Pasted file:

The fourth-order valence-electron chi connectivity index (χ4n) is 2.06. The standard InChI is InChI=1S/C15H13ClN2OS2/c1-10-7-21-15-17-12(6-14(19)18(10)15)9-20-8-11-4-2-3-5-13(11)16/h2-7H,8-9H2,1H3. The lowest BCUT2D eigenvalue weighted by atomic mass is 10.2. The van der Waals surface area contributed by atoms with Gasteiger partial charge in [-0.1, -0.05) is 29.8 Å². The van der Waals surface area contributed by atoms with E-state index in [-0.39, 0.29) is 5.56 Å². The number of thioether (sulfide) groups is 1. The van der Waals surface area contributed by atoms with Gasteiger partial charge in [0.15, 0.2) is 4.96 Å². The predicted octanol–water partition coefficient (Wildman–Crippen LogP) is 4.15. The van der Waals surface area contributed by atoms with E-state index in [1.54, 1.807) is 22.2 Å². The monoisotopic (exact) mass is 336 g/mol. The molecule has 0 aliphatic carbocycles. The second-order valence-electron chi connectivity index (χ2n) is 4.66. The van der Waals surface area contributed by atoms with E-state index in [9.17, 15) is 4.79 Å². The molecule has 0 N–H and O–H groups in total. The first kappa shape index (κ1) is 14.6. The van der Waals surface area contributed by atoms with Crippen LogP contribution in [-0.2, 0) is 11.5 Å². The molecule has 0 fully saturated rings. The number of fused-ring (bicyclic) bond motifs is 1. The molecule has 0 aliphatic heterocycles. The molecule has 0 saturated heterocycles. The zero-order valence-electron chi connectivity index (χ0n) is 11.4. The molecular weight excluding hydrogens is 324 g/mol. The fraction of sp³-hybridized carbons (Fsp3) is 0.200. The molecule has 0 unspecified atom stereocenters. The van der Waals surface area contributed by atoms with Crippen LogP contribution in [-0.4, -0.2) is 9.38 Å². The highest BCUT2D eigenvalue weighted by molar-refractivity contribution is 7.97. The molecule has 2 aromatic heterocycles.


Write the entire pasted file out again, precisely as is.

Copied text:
The fourth-order valence-electron chi connectivity index (χ4n) is 2.06. The standard InChI is InChI=1S/C15H13ClN2OS2/c1-10-7-21-15-17-12(6-14(19)18(10)15)9-20-8-11-4-2-3-5-13(11)16/h2-7H,8-9H2,1H3. The lowest BCUT2D eigenvalue weighted by atomic mass is 10.2. The van der Waals surface area contributed by atoms with Gasteiger partial charge in [-0.1, -0.05) is 29.8 Å². The van der Waals surface area contributed by atoms with E-state index in [-0.39, 0.29) is 5.56 Å². The number of thioether (sulfide) groups is 1. The van der Waals surface area contributed by atoms with Gasteiger partial charge in [0.15, 0.2) is 4.96 Å². The predicted octanol–water partition coefficient (Wildman–Crippen LogP) is 4.15. The van der Waals surface area contributed by atoms with E-state index in [1.54, 1.807) is 22.2 Å². The monoisotopic (exact) mass is 336 g/mol. The molecule has 0 aliphatic carbocycles. The second-order valence-electron chi connectivity index (χ2n) is 4.66. The van der Waals surface area contributed by atoms with E-state index in [9.17, 15) is 4.79 Å². The molecule has 0 N–H and O–H groups in total. The first kappa shape index (κ1) is 14.6. The van der Waals surface area contributed by atoms with Crippen LogP contribution in [-0.2, 0) is 11.5 Å². The molecule has 0 fully saturated rings. The number of fused-ring (bicyclic) bond motifs is 1. The molecule has 0 aliphatic heterocycles. The molecule has 0 saturated heterocycles. The zero-order valence-electron chi connectivity index (χ0n) is 11.4. The molecular weight excluding hydrogens is 324 g/mol. The fraction of sp³-hybridized carbons (Fsp3) is 0.200. The molecule has 0 unspecified atom stereocenters. The van der Waals surface area contributed by atoms with Crippen LogP contribution in [-0.4, -0.2) is 9.38 Å². The highest BCUT2D eigenvalue weighted by molar-refractivity contribution is 7.97. The molecule has 2 aromatic heterocycles.